Kids Sports News Network

She’s the Man


The 2006 movie, She’s the Man, a modernization of Shakespeare’s The Twelfth Night, typifies some of the concerns students and parents might have about transgender athletes in high school.  In the movie, Viola disguises herself as her twin brother in order to compete on a rival boys’ soccer team when her school’s girls’ soccer team is cut.  She runs into such comical scenarios as locker room situations and romantic entanglements with male teammates and female classmates.  The difference between fiction and reality is just this: Viola knew she was a girl dressing up like a boy.  A transgender individual, however, knows that they are not the gender that they look like or the gender that other people might force upon them.

It is not the teammates or the coaches that are uncomfortable, it is the athlete.  The 2011 publication of for NCAA Inclusion of Transgender Student-Athletes includes several testimonials from transgender athletes speaking to their experiences.  Morgan Dickens, former basketball and rugby student-athlete at Cornell University and Ithaca College, spoke directly to the regular inequitable treatment that transgender athletes deal with:  “The clear delineation between male and female in the sporting world doesn’t leave room for someone like me. When I started presenting in a more masculine way, I was ostracized in girls’ locker rooms, told I was in the wrong bathroom, and even once had my gender questioned during a co-ed intramural football game.”  Transgender athletes also stand to lose a lot in coming out.  Kelly Godsey, former student-athlete for Bates College and Northeaster College explain that she held off on coming at as transgender for three years for fear of losing all that she had worked to accomplish in track and field: “I was 18 when I started to figure out I was transgender, but the thought of telling anyone was absolutely frightening. I didn’t know how it would impact my track and field career.  This fear, the lack of policies and information about successful transgender athletes, and the fact that I was the track team’s biggest scorer and a national contender each year, caused me to hold off. I was so afraid of losing everything I had worked so hard to accomplish in track and field and that I would no longer be able to compete in something that defined me as much as being transgender does.”

Coming out is already a difficult process, by for transgender athletes is a process they encounter over and over again, with fear of official rejection each time.  First, they have to be honest with themselves, their family and friends.  And, then they have to come out to the coaches and their teammates.  And, yet still, any time they register with a team, an organization or competition, they still might be refused participation based on their self-identified gender.  The support and understanding of coaches and teammates makes all the difference.  Kye Allums, basketball student-athlete played in the Women’s NCAA Division I for George Washington University, 2008-2012, testified to the support of his teammate and coaches in his gender transition from female-to-male:  “I knew then that it wasn’t enough to only tell my closest friends—I had to tell everyone that I talked to on a daily basis. Once I made the difficult decision to tell my coaches, the rest of my teammates, and my family, I received nothing but support from them, which has been irreplaceable. With the love and respect of the people around me, I no longer feel like I have to choose between being true to myself and staying in school playing the sport I love.”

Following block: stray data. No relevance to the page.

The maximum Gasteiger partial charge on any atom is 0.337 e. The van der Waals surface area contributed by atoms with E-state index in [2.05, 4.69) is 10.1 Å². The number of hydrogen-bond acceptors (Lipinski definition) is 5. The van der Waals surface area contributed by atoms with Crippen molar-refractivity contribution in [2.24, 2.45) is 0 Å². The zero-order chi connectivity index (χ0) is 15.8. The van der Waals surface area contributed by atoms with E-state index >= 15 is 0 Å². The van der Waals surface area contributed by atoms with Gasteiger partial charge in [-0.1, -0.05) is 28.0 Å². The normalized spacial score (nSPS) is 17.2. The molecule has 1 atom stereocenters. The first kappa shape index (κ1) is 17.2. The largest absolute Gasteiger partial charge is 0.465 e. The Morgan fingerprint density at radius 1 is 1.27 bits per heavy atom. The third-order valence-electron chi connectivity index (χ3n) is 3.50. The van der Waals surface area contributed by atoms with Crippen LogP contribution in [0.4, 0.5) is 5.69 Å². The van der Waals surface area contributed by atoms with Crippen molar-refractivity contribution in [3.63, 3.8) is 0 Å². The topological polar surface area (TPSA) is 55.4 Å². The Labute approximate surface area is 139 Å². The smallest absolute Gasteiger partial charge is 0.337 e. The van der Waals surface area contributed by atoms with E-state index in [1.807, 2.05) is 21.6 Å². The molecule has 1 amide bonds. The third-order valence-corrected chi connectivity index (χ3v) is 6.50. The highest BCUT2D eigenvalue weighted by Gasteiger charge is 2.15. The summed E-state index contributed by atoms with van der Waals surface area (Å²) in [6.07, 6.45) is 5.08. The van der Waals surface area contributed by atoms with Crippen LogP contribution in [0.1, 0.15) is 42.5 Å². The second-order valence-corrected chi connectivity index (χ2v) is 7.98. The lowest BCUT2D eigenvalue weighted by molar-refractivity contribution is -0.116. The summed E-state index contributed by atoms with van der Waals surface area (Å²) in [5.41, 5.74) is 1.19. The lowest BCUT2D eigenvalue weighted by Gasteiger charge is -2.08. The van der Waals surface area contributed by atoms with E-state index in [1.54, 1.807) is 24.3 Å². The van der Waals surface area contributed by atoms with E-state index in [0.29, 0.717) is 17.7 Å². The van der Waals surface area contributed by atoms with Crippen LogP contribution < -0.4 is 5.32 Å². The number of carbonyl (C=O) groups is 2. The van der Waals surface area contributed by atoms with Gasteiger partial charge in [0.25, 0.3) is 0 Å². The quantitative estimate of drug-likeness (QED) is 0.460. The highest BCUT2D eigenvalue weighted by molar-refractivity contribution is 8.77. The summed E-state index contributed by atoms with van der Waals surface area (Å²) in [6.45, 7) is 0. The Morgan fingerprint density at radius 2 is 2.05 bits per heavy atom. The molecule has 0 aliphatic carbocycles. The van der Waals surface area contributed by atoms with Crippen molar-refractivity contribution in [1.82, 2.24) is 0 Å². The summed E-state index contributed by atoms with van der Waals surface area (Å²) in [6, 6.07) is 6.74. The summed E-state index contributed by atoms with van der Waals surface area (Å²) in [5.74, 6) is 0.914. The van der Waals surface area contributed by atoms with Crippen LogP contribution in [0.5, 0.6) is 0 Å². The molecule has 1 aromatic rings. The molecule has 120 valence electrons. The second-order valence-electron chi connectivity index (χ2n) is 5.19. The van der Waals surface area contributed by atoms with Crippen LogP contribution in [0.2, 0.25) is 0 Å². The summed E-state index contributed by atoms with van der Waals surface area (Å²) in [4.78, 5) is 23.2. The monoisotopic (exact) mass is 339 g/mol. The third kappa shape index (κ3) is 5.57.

Today more transgender children, at even younger ages, are able to live their lives in alignment with who they are.  As it becomes common medical procedure to allow these individuals to transition in childhood and adolescents, it is become more important for K-12 athletic programs to create athletic policies that reflect this change in the landscape of student-athletes.

Of the guiding principles in the NCAA policy governing the participation of transgender student-athletes that should be applied to high school student-athlete policy should be:

  • Participation in athletics is a valuable part of the education experience for all students.
  • Transgender student-athletes should have equal opportunity to participate in sports.
  • The integrity of women’s sports should be preserved.
  • The legitimate privacy interests of all student-athletes should be protected.
  • The medical privacy of transgender students should be held as confidential between the student, family and school.

As transgender youth make difficult decisions with their families and doctors, schools and teams can support these athletes with inclusive policies and acceptance.  These athletes, they are still adolescents with only a few role models.  Their bodies are still developing.  They’re navigating relationships just as any other teenager.  And, gender transition does not happen overnight.   They should not have to choose between the sport they love and being the person that they really are.


Part One: Bill 1266

Part Two: There’s a Boy in the Girls’ Locker Room



Author: Melanie Carbine

Melanie Carbine has degrees in English Literature and Math Education from the University of Michigan and Eastern Michigan University. She has lived in various parts of the world including Micronesia and the United States.  She currently writes for several education blogs, vlogs about her travels, and teaches middle school in the DC Metro Area.

Leave a Reply

Your email address will not be published. Required fields are marked *